Famous Beretta Handguns: An Overview of The Cat Guns

Gun companies should take note: if you want to make an impression, name your gun after an animal, and a cool one at that. A while back, I talked about the Colt Snake Guns. Those guns are almost household names.

Today, however, we are looking at some of Beretta’s famous cat guns. Beretta tends to name their guns after different types of big cats and, well, regular cats, too. Most of the kittens, though, tend to be smaller-sized guns in small calibers. However, there are always exceptions. Let’s go to the pound and get familiar with Beretta’s kittens. 

The Beretta 418 – The Panther 

The Panther is the first Beretta I can find that took on a big cat’s name. The Beretta 418 was a micro-sized .25 ACP pistol produced from the early 1920s to the mid-1950s. These are very simple blowback-operated firearms that feed from seven or eight-round magazines. Italian officers carried these weapons, and the Germans purchased some. Ian Fleming carried one during his military service, and it was the first gun Bond carried. 

Beretta panther
The Beretta Panther was an OG of pocket pistols and James Bond’s first gun. (Proxibid)

The Panther moniker came in the late 1950s and was part of the gun’s marketing. It was also released as the Bantam. Beretta threw a few names at the wall until one stuck. The Panther namesake seems odd for such a small gun, but it started a trend that Beretta continues to this day. 

Beretta 950 – The Minx 

The Beretta 950 was Beretta’s first tip-up barrel pocket pistol. It was a pocket-sized handgun that encompassed that Beretta look and feel with the exposed barrel design. The Beretta 950 came in the .25 ACP and the .22 Short. The .25 ACP variant was known as the Jetfire, but the .22 Short version was called the Minx. 

Beretta minx in man's hand
The Minx is a tiny little gun.

The .22 Short is an anemic little round, but Beretta marketed the gun for self-defense purposes. It was most certainly small enough to drop in the pocket. The tip-up barrel made loading easy, and the weapon held six rounds in the magazine. It’s a straight blowback design, and the BS models featured a manual safety. The Minx was produced in 1952 and continued to be produced until 2003.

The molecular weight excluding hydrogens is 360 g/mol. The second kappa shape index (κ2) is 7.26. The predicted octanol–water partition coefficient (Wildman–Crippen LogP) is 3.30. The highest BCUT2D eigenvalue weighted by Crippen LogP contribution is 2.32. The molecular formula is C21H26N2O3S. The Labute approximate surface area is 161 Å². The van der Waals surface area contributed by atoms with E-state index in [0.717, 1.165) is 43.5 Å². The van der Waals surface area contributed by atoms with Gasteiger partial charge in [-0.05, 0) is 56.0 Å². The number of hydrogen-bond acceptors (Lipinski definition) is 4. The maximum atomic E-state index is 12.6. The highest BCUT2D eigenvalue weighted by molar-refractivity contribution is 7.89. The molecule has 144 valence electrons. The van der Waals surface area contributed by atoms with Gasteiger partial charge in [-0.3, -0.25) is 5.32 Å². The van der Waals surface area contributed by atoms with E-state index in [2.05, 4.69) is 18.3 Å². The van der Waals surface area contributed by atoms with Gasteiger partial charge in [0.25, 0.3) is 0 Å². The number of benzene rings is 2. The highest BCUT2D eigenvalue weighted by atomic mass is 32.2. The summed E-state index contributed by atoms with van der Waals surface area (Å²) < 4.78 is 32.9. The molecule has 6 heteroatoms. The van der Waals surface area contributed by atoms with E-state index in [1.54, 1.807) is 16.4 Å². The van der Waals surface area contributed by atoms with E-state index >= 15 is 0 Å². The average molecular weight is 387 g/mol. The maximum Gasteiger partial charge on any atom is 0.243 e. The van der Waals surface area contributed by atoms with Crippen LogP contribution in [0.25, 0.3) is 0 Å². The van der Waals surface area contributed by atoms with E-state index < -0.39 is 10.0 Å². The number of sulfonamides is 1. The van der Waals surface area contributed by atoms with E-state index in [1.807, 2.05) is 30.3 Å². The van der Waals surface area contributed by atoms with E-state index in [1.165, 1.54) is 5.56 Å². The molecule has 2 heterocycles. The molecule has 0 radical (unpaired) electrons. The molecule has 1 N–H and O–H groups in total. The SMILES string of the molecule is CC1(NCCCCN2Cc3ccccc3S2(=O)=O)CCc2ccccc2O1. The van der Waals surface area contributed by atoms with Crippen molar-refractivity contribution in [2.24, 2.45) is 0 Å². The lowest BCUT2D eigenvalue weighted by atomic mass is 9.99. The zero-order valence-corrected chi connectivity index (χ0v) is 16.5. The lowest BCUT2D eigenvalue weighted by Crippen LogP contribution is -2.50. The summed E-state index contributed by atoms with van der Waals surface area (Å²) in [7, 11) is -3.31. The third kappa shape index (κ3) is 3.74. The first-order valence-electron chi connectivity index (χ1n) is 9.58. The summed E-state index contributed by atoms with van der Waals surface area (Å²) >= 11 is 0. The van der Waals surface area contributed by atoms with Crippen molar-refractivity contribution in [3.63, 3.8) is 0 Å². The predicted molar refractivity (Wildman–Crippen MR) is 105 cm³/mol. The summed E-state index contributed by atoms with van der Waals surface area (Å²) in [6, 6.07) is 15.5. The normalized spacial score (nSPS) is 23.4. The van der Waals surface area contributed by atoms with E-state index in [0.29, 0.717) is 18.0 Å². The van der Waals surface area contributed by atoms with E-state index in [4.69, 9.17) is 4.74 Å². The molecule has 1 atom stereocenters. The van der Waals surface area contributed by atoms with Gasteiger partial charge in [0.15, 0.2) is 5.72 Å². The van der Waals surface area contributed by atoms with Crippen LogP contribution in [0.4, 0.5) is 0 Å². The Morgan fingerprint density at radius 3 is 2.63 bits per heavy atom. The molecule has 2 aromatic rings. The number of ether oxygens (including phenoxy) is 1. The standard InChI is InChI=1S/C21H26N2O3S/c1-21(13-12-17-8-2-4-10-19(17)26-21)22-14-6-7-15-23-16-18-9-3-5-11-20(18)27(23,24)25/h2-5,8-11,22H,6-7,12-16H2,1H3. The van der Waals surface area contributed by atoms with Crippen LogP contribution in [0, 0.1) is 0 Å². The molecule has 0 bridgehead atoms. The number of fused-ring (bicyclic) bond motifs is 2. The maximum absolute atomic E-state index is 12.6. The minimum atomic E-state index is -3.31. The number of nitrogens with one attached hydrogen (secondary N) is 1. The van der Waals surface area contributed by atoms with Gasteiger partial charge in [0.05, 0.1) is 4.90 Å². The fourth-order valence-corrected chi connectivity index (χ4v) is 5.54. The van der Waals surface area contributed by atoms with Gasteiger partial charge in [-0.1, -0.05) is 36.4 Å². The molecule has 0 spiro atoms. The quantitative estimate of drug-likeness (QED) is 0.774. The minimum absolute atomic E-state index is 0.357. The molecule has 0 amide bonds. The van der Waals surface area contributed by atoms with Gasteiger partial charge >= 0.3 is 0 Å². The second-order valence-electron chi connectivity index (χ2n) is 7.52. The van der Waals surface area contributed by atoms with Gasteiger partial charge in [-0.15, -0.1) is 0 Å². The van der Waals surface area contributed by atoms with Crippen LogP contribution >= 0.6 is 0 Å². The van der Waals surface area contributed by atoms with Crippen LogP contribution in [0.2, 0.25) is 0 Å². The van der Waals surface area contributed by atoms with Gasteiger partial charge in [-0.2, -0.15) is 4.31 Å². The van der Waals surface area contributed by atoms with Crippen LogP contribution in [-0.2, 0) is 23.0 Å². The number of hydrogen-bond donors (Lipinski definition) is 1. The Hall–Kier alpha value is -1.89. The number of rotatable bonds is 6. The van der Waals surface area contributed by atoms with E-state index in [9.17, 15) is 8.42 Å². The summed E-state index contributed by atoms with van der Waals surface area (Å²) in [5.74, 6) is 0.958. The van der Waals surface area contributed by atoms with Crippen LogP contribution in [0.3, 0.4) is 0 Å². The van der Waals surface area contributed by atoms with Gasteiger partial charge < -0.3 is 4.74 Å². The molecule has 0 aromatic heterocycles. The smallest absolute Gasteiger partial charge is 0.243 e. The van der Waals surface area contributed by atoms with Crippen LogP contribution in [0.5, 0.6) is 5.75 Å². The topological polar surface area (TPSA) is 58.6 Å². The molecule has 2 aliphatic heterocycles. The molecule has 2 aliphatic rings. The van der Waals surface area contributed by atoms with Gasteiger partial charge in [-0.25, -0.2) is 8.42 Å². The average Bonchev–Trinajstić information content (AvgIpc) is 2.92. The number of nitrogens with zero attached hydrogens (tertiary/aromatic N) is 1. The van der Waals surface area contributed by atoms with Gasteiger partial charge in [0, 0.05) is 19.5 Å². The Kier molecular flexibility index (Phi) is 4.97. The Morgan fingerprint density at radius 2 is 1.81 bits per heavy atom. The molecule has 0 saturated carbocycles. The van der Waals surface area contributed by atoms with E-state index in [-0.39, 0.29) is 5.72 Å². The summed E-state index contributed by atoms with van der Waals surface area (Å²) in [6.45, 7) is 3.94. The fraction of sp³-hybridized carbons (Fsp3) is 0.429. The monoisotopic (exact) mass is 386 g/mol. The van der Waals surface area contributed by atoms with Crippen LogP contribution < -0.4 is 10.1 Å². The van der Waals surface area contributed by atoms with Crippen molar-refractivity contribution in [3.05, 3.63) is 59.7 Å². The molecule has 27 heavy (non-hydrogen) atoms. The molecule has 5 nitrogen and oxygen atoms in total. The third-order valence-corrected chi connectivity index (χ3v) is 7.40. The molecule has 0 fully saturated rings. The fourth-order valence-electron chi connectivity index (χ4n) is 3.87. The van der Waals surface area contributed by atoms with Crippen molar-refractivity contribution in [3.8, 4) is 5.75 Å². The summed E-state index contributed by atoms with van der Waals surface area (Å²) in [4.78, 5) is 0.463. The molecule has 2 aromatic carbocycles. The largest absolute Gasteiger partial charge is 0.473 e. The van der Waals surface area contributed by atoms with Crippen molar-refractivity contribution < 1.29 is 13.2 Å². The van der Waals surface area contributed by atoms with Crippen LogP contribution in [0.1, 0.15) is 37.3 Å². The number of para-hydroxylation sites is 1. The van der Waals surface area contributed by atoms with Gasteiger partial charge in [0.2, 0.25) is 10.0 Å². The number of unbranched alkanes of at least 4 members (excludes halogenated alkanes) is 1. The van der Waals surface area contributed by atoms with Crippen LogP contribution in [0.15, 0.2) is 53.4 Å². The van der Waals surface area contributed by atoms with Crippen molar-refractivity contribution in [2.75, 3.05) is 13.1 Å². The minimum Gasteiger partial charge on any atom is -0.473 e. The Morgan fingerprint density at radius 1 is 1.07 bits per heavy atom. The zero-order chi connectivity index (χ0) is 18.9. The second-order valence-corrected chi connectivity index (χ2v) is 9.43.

Beretta 70 and 100 – Puma and New Puma 

The Beretta Model 70 was a .32 ACP pistol with a direct blowback action, a medium-sized frame, and a 3.5-inch barrel. It was about the size of a Walther and used a single-action design. The little guns were hammer-fired and used a single-action design. They held seven rounds of .32 ACP and were likely very convenient and easy-to-carry handguns for the era. This gun was marketed as the Puma. 

Beretta Puma
The Puma is a very comfy shooting weapon (Proxibid)

The Beretta Model 100 was identical in operation and design to the Model 70. The main difference was the longer 5.9-inch barrel and the fact it used an aluminum grip frame from the .22LR models in the 70 series. This model was marketed as the New Puma for a short bit. 

Beretta 71, 72, 73, 74, 75, and 101 – The Jaguar 

The Beretta 70 series was an entire line of handguns. Models 71, 72, 73, 74, 75, and 101 were all medium-size .22LR pistols. They were fairly compact and designed for self-defense, target shooting, and more. Barrel lengths varied between 3.5 inches and 5.9 inches, depending on the model. The 101 series was identical to the 70 series, but it used a different number. The 101 was known as the New Jaguar. 

Jaguar handgun
The Jaguar came in numerous different configurations. (Invaluable)

The Beretta 70 series are really neat little guns that are a ton of fun to shoot. They are quite reliable and very accurate. The accuracy is a big reason why Beretta would market a compact pistol as a competition gun. They eventually evolved into the 76, a gun with renowned accuracy. They were also famously used by Israeli forces, including the Mossad and Sayeret Matkal. 

Here’s a quick breakdown of the different models and their features. 

71 – Aluminum frame .22LR pistol with a 3.5-inch barrel. 

72 – Same as the 71 but came with a 3.5-inch barrel and a 5.9-inch barrel. 

73 – Target model with a 5.9-inch barrel and full-sized frame with a ten-round magazine. 

74 – Target model with a 5.9-inch barrel, full-sized frame, and ten-round magazine, but features adjustable sights. 

75 – Target model with a 5.9-inch barrel on a compact frame. 

101 – Identical to the Model 74